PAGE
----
Second, the broader assumptions underlying Carafano’s justification for the Trump Administration’s new sanctions regime are deeply concerning. It’s possible to understand why penalties might be imposed upon a country to dissuade it from acts that threaten the vital interests of the sanctioning state(s). But the kind of moralistic, unilateral action Carafano supports has to rely upon the grounding belief that the United States bears the transcendent duty to act as global policeman, and alone has the right to execute moral judgment over the conduct of others. This seems to be the best interpretation of Carafano’s laudatory article, in which he confidently avers that the US is right to apply sanctions against Iran to punish its “bad behaviour”.
Several cogent objections can be levelled at this conception of the US’s role in world affairs. Writing in The American Conservative earlier this year, Byzantine historian and seasoned Middle East observer, Daniel Larison, outlined four such rejoinders. I won’t recapitulate them in detail, but suffice it to say, they are difficult to counter. For one thing, no one has appointed the US to act in this role; doing so simply places it outside of — and indeed, above — the norms of the international system. What right, we may ask, does it have to act in this manner? The United States has simply arrogated the role of moral arbiter to itself. For another thing, the US is inconsistent, taking action to punish only those states it happens to despise. It works strenuously to strangle Iran economically for its supposed infractions, whilst leaving Saudi Arabia untouched — despite the Kingdom prosecuting an illegal war in Yemen with untold savagery. Finally, Larison notes that such a role lacks accountability, which means that the only restraint upon American action is an internal one. To accept this is to play hostage to fortune.
To these four points I’d briefly add two more. For the United States to act in this manner invites the kind of reckless decisions that have so successfully destabilised the Middle East recently. If the US believes itself unbeholden to the normal rules of international statecraft, then there is little to prevent it from pursuing an assertive foreign policy, particularly when it is fuelled by the conviction of American power as an unalloyed good. Conversely, to do nothing during times of crisis would be seen as a dereliction of duty. But as the past 16 years have demonstrated, chaos and suffering have followed in the wake of American interventionism in the Middle East.
And what of other states, and their self-perceived interests? While many American commentators, politicians, and thought leaders would claim that the US possesses a unique, inalienable role within world affairs, other countries might not be so sanguine about it. Then there are those states that emulate US assertiveness on a more local (though no less destructive) scale. The Saudis’ activity in Yemen and Syria may be highlighted as a good example of this phenomenon. American actions in foreign lands, then, may simply encourage other state (and non-state) actors to adopt activist foreign policies in their own spheres of influence — thereby adding to the sum total of global crises.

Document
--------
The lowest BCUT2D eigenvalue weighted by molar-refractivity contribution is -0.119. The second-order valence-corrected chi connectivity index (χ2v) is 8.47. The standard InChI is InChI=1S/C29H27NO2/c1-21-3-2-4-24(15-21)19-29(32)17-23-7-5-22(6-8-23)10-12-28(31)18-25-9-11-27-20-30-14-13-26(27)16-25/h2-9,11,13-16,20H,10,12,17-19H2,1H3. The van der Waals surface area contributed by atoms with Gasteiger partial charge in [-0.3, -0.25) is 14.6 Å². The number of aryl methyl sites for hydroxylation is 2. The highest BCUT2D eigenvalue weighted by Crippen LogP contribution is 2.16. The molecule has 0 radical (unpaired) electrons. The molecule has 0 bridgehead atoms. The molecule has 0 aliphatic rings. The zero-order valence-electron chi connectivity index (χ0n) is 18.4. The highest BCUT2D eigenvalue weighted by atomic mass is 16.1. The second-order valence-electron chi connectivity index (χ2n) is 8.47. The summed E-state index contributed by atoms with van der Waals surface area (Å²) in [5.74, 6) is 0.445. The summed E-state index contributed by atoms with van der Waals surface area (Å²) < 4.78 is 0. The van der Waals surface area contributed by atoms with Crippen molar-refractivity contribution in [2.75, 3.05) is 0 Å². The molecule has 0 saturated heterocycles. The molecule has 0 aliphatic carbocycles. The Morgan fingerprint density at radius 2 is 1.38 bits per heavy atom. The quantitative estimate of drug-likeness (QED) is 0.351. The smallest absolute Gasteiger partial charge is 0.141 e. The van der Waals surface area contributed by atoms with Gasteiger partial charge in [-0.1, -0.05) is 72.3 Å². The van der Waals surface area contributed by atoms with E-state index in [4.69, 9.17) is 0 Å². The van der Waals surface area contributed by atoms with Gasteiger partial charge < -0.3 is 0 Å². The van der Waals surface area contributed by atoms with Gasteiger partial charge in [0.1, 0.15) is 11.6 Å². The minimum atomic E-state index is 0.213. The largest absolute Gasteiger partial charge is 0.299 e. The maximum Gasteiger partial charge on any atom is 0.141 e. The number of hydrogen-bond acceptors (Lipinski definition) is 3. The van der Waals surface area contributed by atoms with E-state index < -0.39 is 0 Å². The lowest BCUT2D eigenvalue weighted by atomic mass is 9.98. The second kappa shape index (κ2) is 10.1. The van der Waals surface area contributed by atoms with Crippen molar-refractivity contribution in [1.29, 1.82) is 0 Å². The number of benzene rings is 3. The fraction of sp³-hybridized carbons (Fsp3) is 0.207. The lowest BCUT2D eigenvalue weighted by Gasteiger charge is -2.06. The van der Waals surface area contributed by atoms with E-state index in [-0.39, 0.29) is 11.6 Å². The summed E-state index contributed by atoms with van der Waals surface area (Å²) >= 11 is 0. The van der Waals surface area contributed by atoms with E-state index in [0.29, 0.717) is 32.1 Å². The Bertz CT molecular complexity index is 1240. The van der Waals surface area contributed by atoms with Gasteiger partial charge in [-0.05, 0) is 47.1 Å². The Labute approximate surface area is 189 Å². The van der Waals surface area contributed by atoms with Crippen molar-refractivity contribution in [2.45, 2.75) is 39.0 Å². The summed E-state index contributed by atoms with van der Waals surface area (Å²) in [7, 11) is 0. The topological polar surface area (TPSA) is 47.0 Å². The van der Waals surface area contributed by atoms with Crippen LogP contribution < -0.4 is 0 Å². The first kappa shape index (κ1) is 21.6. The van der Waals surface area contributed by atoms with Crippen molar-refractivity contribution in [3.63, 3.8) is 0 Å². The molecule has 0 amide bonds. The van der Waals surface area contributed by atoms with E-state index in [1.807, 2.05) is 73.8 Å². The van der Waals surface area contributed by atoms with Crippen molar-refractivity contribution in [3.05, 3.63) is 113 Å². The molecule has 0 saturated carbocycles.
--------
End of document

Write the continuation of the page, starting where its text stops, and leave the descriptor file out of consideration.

Carafano fails to grapple with observations like these, so committed is he to the axiom that the United States ought to engage the world as its chief arbiter. In so doing, he repeats the same old, ideological tropes that have sustained a supposedly conservative approach to US foreign policy and national security. Of course, this isn’t a unique view: American interventionism has long been a bi-partisan position in the US, enjoying approbation on both sides of the political aisle. For those inhabiting that world, anything else projects weakness and invites chaos. But to the extent that the US lacks strength and permits turmoil to thrive, then it’s precisely the ideas that movement conservatism cherishes — ideas blandly regurgitated in Carafano’s article — that have produced this state of affairs.
* I can’t claim this rather evocative description for myself. I owe it to Rod Dreher, the conservative journalist and writer, who first used it some months ago in a blog post on similar issues.
** This, of course, assumes that talk of “punishment” in the context of the international system is appropriate — something I would dispute (or at least heavily qualify).